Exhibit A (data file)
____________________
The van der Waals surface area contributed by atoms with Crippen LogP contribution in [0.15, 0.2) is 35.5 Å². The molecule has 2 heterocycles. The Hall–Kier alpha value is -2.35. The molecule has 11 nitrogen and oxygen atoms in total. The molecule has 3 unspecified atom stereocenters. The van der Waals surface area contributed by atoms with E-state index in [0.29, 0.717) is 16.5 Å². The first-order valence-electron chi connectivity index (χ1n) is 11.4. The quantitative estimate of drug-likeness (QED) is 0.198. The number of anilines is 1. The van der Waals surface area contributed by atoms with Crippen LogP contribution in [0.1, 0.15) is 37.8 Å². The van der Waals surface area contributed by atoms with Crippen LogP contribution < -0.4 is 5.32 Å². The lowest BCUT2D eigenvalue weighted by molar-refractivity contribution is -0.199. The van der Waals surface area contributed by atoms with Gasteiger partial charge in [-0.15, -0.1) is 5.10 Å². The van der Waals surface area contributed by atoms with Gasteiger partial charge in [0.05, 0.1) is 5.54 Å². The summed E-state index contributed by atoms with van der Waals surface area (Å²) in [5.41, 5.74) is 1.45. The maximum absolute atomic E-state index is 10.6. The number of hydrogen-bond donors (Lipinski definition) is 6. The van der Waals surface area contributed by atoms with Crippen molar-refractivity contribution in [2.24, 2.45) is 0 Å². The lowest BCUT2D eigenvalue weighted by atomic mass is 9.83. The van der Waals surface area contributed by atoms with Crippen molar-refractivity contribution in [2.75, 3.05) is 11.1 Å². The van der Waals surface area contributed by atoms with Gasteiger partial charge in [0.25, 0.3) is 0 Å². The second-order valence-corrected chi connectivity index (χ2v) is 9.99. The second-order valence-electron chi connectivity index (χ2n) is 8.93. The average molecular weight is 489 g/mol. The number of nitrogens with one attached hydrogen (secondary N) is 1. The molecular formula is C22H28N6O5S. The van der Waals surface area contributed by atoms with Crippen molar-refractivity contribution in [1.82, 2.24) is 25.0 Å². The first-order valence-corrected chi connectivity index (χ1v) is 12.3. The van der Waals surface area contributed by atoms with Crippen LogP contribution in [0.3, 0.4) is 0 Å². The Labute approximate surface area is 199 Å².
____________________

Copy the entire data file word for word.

The van der Waals surface area contributed by atoms with Crippen LogP contribution in [0.15, 0.2) is 35.5 Å². The molecule has 2 heterocycles. The Hall–Kier alpha value is -2.35. The molecule has 11 nitrogen and oxygen atoms in total. The molecule has 3 unspecified atom stereocenters. The van der Waals surface area contributed by atoms with E-state index in [0.29, 0.717) is 16.5 Å². The first-order valence-electron chi connectivity index (χ1n) is 11.4. The quantitative estimate of drug-likeness (QED) is 0.198. The number of anilines is 1. The van der Waals surface area contributed by atoms with Crippen LogP contribution in [0.1, 0.15) is 37.8 Å². The van der Waals surface area contributed by atoms with Crippen LogP contribution < -0.4 is 5.32 Å². The lowest BCUT2D eigenvalue weighted by molar-refractivity contribution is -0.199. The van der Waals surface area contributed by atoms with Gasteiger partial charge in [-0.15, -0.1) is 5.10 Å². The van der Waals surface area contributed by atoms with Gasteiger partial charge in [0.05, 0.1) is 5.54 Å². The summed E-state index contributed by atoms with van der Waals surface area (Å²) in [5.41, 5.74) is 1.45. The maximum absolute atomic E-state index is 10.6. The number of hydrogen-bond donors (Lipinski definition) is 6. The van der Waals surface area contributed by atoms with Crippen molar-refractivity contribution in [2.24, 2.45) is 0 Å². The lowest BCUT2D eigenvalue weighted by atomic mass is 9.83. The van der Waals surface area contributed by atoms with Crippen molar-refractivity contribution in [2.75, 3.05) is 11.1 Å². The van der Waals surface area contributed by atoms with Gasteiger partial charge in [0.25, 0.3) is 0 Å². The second-order valence-corrected chi connectivity index (χ2v) is 9.99. The second-order valence-electron chi connectivity index (χ2n) is 8.93. The average molecular weight is 489 g/mol. The number of nitrogens with one attached hydrogen (secondary N) is 1. The molecular formula is C22H28N6O5S. The van der Waals surface area contributed by atoms with Crippen molar-refractivity contribution in [1.82, 2.24) is 25.0 Å². The first-order valence-corrected chi connectivity index (χ1v) is 12.3. The van der Waals surface area contributed by atoms with Crippen LogP contribution in [0.3, 0.4) is 0 Å². The Labute approximate surface area is 199 Å².